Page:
first_imgBy José Arturo Cárdenas / AFP February 05, 2020 Bolivia’s interim government “suspended” diplomatic relations with Cuba on January 24, in yet another move from Bolivian right-wing President Jeanine Áñez to distance herself from the foreign policy of her predecessor, Evo Morales.“The Plurinational State of Bolivia’s Ministry of Foreign Affairs announces to the national and international public that it has decided to suspend diplomatic relations with the Republic of Cuba as of this date,” said Cabinet Minister and acting Foreign Minister Yerko Núñez.Núñez, who is temporarily replacing Bolivia’s Foreign Minister Karen Longaric, currently on a mission to the Organization of American States in Washington, characterized the statements by Cuban Foreign Minister Bruno Rodríguez as “unacceptable.” On January 22, Rodríguez described Áñez as a “self-proclaimed coup-leader.”The interim government notified the Cuban Embassy in La Paz of its decision, Núñez said. Áñez took office two days after Morales’s resignation on November 10.Morales, who is living in exile in Argentina, said via Twitter that he “condemned” the measure and regretted “the permanent deterioration of the Plurinational State of Bolivia’s international image as a State that respects the people’s free self-determination, sovereignty, and diplomacy.”To distance herself from Morales’ foreign policy, two days after taking office Áñez broke ties with Nicolás Maduro, a close partner of her predecessor, just like Cuba, and recognized parliamentary leader Juan Guaidó.Bolivia is now the only country in the Americas without diplomatic relations with Cuba.“Agreements are on hold”Bolivian Deputy Foreign Minister Eduardo Zannier said at the same press conference that “the suspension is very similar to breaking off [diplomatic] relations.”As such, the measure will affect the presence of diplomatic personnel at both embassies, although he didn’t give further details.“All talks, negotiations, and official and governmental agreements are suspended; there will only be a small delegation here in Bolivia and there in Havana,” Zannier said.Núñez said that “[the Cuban diplomats] will surely leave the country in due time.”Confrontation with Minister RodríguezThe decision, Núñez said, was made because of “unacceptable comments from Cuban Foreign Minister Bruno Rodríguez Parrilla and Cuba’s hostility and constant grievances against the Bolivian constitutional government.”On Twitter, the Cuban foreign minister called Áñez’s statements of January 22, on Plurinational State Foundation Day, as established by Morales, “vulgar lies by the self-proclaimed coup-leader in Bolivia.”The president said that during Morales’ 14 years in office, Bolivia spent about “$147 million” to fund a medical brigade, but that “less than a third” of its members were professional doctors.In addition, only 20 percent of the funding was destined for this health program. “The rest was diverted to fund Castro-communism,” Áñez said.In the same tweet, the Cuban foreign minister said that Áñez’s decision to cancel the Cuban medical mission affected the Bolivian people, since “454,440 medical consultations had been suspended.”Interference allegationsFrom the outset, Áñez’s government showed differences with Havana, in contrast to Morales’ close ties.Áñez blamed Cubans and Venezuelans for meddling in Bolivian affairs and contributing to destabilization, blaming them for the violence and riots carried out after the — now annulled — elections of October 20, which left 35 dead, according to the Inter-American Commission on Human Rights.Morales had close relations with Cuba long before he came to power in 2006, and used to call Cuban leader Fidel Castro (who died in 2016) “wise grandfather.”Recently, the Áñez government broke off a commercial agreement on urea exports, arguing that its prices were too low.La Paz and Havana had strained relations in the past. In the 1960s, Argentine Ernesto Che Guevara led a guerilla campaign in Bolivia in an attempt to export Castro’s revolution. Guevara was captured and summarily executed by the Bolivian Army in 1967.last_img read more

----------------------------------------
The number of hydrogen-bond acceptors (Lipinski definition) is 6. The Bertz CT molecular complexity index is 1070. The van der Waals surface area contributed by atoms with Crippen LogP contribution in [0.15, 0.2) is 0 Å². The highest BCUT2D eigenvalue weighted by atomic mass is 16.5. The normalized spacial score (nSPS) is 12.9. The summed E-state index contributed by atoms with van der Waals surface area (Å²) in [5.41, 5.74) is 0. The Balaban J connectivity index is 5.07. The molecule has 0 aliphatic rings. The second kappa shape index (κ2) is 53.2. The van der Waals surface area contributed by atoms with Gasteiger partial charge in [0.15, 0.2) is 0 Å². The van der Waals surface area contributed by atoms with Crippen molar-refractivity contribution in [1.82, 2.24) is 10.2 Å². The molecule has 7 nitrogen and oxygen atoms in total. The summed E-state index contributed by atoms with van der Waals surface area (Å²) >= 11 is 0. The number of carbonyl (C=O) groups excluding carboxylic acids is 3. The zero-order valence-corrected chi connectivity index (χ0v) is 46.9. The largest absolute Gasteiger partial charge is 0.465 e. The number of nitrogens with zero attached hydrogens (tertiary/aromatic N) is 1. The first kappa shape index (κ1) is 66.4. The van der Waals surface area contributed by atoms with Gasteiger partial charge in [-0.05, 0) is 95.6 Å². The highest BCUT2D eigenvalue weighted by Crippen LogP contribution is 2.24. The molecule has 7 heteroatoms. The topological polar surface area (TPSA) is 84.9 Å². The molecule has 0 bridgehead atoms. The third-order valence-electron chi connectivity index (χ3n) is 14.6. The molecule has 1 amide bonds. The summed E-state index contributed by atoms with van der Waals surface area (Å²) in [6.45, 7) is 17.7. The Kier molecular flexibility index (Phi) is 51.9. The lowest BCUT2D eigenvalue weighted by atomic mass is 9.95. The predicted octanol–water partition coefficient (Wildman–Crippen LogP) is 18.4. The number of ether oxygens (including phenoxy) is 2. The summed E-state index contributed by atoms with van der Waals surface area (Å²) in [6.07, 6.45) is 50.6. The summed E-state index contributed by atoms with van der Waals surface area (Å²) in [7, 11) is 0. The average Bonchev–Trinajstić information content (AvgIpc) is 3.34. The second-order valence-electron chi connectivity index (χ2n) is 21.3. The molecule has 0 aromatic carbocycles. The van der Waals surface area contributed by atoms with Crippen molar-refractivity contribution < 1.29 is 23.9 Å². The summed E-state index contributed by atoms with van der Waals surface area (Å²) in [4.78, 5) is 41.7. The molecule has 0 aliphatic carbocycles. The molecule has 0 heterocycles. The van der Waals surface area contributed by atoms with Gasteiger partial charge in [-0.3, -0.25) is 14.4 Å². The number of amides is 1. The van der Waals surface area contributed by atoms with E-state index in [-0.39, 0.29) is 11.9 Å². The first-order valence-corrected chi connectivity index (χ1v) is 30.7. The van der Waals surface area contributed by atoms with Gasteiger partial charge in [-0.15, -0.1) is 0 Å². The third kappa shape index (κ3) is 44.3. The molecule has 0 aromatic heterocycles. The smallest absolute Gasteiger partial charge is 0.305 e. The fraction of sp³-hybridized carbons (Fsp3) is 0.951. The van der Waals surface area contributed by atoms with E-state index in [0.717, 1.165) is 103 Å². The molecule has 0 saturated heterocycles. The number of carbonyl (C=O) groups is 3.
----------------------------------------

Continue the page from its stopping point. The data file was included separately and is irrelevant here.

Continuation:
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Eddie Nketiah reveals key advice from Arsenal legend Ian Wright that has inspired him

first_imgNketiah has been offered key advice by Wright (Pictures: beIN Sports Youtube/ Getty)Eddie Nketiah says Arsenal legend Ian Wright’s advice to believe in himself and work hard has helped contribute to his rise to the top.Mikel Arteta saw enough from the England youth international during his loan spell at Leeds United to recall him early and thrust him straight into the first team.And at just 21-year-old, the striker has been trusted to lead the line for the Gunners over Alexandre Lacazette on multiple occasions since he returned to north London.The youngster has repaid his manager’s faith in him, scoring three times in his last five starts, and he attributes a part of his success to Gunners hero Wright.AdvertisementAdvertisementADVERTISEMENT‘He’s been really good for me, he’s helped me a lot, on and off the pitch,’ Nketiah told beIN Sports.‘He’s such a nice and bubbly guy to have around. Whenever you speak to him he lights up the place and brings positive energy. Metro Sport ReporterWednesday 1 Jul 2020 5:35 pmShare this article via facebookShare this article via twitterShare this article via messengerShare this with Share this article via emailShare this article via flipboardCopy link170Shares Advertisement Nketiah has grasped his opportunity in the first team with both hands (Picture: Getty Images)‘The best advice he has given me is to believe in myself and to work hard. There’s never an excuse not to work hard and to work on your trade. Even if it’s finishing, staying out and doing extra, putting in the extra work.‘Speaking to him you see how much he worked even when he was at the top. It shows you, you can never get complacent. You’ve got to keep working hard and sharpening your tools.’Mikel Arteta has also given plenty of game time to fellow academy products Bukayo Saka and Joe Willock, and Nketiah says he’s a great coach for young players to learn from.‘He’s a very cool and collected guy, he’s a great manager,’ Nketiah added.More: Arsenal FCArsenal flop Denis Suarez delivers verdict on Thomas Partey and Lucas Torreira movesThomas Partey debut? Ian Wright picks his Arsenal starting XI vs Manchester CityArsene Wenger explains why Mikel Arteta is ‘lucky’ to be managing Arsenal‘He’s got a bit of everything, he’s tough when he needs to be but can also put an arm around you and be supportive as well.‘For a young player, he’s great because he’s very specific and detailed in his coaching. He’ll take that extra time out to go one-on-one to go into depth and detail.‘It’s amazing to have him around. I’ve learnt so much from him already, I’m looking forward to the future and working under him.’MORE: Arsenal boss Mikel Arteta lining up Memphis Depay as Pierre-Emerick Aubameyang and Alexandre Lacazette replacementMORE: Thomas Partey keen on Arsenal transfer as Gunners step up interestFollow Metro Sport across our social channels, on Facebook, Twitter and Instagram.For more stories like this, check our sport page. Comment Eddie Nketiah reveals key advice from Arsenal legend Ian Wright that has inspired him Advertisementlast_img read more